Book Reviews





Angelfall - review

“I never thought about it before, but I'm proud to be human. We're ever so flawed. We're frail, confused, violent, and we struggle with so many issues. But all in all, I'm proud to be a Daughter of Man.”  

Title: Angelfall (Penryn and the End of Days)
Author: Susan Ee

Publisher: Hodder
Source: Purchased on Kindle
Buy it:  Here


Angels have waged war on Earth, and humans are in the way. Penryn is 17, and is trying to navigate her disabled sister, Paige, and her mentally ill mother through San Fransisco safely, without attracting the attention of any of the winged men that have torn the city to the ground. When witnessing a bloody battle between opposing Angels, the family is caught in the middle - an Angel's wings are severed, and Paige is stolen by the battle's victor. Penryn's quest to save her is begun - alongside an unlikely partnership between enemies, and an unlikely protector in her mother's delusions.


Starting Angelfall, I wasn't sure whether I would like it. Angels seem like a subject that has a lot of potential to get a bit... preachy! However, I was quickly swept up into the narrative and embraced the books easy-to-understand world building. Angels, in Angelfall, are not the sweet and pious things you may imagine. They are brutal, warring monsters - beautiful and deadly - and humans simply stand in their way. I really liked this unexpected characterisation of "heavenly" beings and it was the first step towards a lot of unexpected delights along the way.

I found Angelfall also dealt with the varying states of human condition in the characters in a believable and sensitive way. Penryn herself is often stubborn and at times tunnel-visioned, due to being thrust into the role of provider for her family, which is fragile both physically and mentally, at such a young age. Her sister, Paige, is without the use of her legs owing to an accident involving her mother, who in turn struggles to show love for her daughters and suffers from hallucinations, outbursts of violence and speaks in tongues. There are not enough words to say how brilliant I found the treatment of these roles. Paige is strong, despite her disability, and their mother is unendingly loyal, if aloof and troubled.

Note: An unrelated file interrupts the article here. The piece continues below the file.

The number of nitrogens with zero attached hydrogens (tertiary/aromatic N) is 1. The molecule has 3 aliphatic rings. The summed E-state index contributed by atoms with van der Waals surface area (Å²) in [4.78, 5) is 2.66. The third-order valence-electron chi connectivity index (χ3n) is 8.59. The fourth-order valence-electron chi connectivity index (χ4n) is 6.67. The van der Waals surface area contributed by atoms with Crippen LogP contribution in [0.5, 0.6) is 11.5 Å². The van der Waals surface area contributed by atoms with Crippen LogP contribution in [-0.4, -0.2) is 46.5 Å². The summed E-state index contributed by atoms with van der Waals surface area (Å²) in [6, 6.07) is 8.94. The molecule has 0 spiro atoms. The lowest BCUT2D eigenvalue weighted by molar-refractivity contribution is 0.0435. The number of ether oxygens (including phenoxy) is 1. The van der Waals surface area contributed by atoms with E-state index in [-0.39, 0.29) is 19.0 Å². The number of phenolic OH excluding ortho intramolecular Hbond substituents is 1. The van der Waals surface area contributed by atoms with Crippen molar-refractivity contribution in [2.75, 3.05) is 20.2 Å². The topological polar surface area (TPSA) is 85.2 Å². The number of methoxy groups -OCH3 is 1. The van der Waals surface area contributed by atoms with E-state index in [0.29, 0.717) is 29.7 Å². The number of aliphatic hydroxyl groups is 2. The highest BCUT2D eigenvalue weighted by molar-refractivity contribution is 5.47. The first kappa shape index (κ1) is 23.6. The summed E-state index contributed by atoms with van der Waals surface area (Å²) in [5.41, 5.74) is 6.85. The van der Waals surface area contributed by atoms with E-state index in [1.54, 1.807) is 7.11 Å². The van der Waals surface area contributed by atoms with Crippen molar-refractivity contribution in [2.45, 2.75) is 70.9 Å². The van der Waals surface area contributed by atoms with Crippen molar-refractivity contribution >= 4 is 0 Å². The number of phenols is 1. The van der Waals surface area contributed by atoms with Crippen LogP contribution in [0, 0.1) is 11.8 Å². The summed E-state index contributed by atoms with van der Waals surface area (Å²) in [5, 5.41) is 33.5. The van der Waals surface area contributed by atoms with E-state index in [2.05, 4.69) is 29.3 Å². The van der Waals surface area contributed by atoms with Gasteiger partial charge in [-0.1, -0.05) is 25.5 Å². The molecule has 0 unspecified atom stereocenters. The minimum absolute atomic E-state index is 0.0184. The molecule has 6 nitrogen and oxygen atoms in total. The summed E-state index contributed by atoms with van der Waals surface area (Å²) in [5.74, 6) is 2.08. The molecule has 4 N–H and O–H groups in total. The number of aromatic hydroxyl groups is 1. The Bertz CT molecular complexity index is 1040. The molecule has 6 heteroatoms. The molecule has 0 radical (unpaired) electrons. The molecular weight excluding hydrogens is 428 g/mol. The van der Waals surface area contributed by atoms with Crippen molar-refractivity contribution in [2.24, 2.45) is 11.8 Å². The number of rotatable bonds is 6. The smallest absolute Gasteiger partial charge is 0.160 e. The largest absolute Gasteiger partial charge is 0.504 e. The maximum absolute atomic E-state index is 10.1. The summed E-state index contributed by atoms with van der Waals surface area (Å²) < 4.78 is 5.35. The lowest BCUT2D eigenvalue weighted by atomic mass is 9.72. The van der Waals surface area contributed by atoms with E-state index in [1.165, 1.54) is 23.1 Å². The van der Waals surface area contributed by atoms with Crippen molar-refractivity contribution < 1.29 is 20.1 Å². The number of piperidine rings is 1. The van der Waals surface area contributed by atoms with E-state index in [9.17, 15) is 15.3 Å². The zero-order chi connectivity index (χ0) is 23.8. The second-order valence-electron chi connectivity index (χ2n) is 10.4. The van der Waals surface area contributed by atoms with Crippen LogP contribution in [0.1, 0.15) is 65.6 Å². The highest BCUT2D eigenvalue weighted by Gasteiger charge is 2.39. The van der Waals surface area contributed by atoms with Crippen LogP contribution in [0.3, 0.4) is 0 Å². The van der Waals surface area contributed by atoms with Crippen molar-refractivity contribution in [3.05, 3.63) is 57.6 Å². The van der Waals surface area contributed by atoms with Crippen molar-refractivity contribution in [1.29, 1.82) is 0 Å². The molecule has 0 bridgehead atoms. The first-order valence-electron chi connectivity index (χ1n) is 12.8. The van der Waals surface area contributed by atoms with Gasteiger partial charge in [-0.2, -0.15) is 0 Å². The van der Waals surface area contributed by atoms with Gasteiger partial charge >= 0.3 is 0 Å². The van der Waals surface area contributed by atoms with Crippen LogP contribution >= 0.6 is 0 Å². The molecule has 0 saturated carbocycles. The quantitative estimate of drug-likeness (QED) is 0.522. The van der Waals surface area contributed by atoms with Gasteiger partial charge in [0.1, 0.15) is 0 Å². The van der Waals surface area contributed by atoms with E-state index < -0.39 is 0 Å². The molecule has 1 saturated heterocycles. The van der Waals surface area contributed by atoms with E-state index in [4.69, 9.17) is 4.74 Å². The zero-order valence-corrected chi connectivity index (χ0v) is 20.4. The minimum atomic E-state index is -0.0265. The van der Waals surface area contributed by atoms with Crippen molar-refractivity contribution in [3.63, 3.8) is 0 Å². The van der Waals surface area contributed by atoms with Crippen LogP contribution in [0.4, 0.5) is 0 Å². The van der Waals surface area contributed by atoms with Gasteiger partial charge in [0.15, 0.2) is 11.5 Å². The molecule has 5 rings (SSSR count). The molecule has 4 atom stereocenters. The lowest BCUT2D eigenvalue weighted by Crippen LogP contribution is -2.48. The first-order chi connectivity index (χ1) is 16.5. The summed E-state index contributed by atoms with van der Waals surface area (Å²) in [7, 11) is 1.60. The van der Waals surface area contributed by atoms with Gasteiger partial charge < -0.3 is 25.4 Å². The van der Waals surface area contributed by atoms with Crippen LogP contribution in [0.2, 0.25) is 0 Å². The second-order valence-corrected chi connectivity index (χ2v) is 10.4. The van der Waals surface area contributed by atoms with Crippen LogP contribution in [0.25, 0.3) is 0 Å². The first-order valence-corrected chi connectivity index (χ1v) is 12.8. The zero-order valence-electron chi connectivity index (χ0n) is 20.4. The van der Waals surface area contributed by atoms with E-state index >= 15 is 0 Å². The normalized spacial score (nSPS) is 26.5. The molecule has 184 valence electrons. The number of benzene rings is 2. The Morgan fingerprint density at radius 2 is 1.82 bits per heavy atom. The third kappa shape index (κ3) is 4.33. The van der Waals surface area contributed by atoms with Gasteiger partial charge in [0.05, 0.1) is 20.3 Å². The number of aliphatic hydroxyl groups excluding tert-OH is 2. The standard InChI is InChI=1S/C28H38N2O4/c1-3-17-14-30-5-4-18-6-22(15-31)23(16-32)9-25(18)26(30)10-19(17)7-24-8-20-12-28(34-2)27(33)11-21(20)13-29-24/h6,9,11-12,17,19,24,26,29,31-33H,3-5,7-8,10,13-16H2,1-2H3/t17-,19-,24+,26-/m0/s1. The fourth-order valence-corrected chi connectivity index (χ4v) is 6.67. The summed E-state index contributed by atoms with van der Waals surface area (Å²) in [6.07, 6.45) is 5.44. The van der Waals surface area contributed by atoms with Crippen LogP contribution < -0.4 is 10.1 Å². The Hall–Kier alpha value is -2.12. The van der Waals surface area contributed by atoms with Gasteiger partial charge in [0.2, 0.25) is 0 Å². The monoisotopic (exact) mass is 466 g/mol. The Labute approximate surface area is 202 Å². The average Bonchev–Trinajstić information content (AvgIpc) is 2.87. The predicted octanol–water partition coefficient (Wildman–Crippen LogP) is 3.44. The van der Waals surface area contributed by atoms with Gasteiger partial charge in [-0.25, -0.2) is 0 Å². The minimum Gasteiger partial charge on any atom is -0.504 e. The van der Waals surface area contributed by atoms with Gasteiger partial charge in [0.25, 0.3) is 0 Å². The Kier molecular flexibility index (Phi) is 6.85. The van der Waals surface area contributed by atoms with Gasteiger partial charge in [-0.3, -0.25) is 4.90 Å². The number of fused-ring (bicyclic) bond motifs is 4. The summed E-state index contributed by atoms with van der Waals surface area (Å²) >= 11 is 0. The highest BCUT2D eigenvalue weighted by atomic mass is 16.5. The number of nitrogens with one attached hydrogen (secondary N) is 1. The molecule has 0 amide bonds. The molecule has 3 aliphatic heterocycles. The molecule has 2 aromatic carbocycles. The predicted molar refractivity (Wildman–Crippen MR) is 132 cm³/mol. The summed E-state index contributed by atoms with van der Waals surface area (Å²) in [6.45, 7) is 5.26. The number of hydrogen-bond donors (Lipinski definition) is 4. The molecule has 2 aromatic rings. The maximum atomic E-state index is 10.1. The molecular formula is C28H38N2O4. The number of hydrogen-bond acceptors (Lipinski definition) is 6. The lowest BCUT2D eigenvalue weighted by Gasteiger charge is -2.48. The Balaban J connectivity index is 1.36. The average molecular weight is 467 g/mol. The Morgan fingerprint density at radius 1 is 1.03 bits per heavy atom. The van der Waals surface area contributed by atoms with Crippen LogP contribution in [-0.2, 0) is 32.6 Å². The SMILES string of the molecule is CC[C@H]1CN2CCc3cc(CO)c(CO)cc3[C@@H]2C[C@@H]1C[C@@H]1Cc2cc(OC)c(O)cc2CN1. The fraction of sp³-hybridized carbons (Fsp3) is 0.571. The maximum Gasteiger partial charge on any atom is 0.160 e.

Then, there is the Angel of the book, Raffe. He is humanised by the loss of his wings, and is bitter and impatient at being lowered to that of the "monkeys". Raffe finds him self in a tense cooperative with Penryn, as he trades his knowledge of Angels to help find Paige, and in return she helps him blend into the human world while he searches for a surgeon to reattach his lost feathers. Some of the best dialogues in the book were the quick witted and snide exchanges between Raffe and Penryn, giving way to some evident "frustration" as the story progressed ;) These conversations paced the story brilliantly towards it's action packed, surprising and shocking conclusion.

If I was to give one tiny negative about Angelfall, it would lie with Penryn. At the beginning of the book, I would be pushed to believe she was 17. Her voice felt a lot younger and some of her actions when around Raffe were quite immature. However, once the two of them had reached the centre of San Fransisco her character had changed to reflect her age and experience more, and I never gave a second thought to some of the more jarring passages from earlier in the book!


An unexpectedly brilliant novel, where nothing is what you would assume. It reminded me in parts of The Reapers are the Angels - but with more of a defined YA lean.


No comments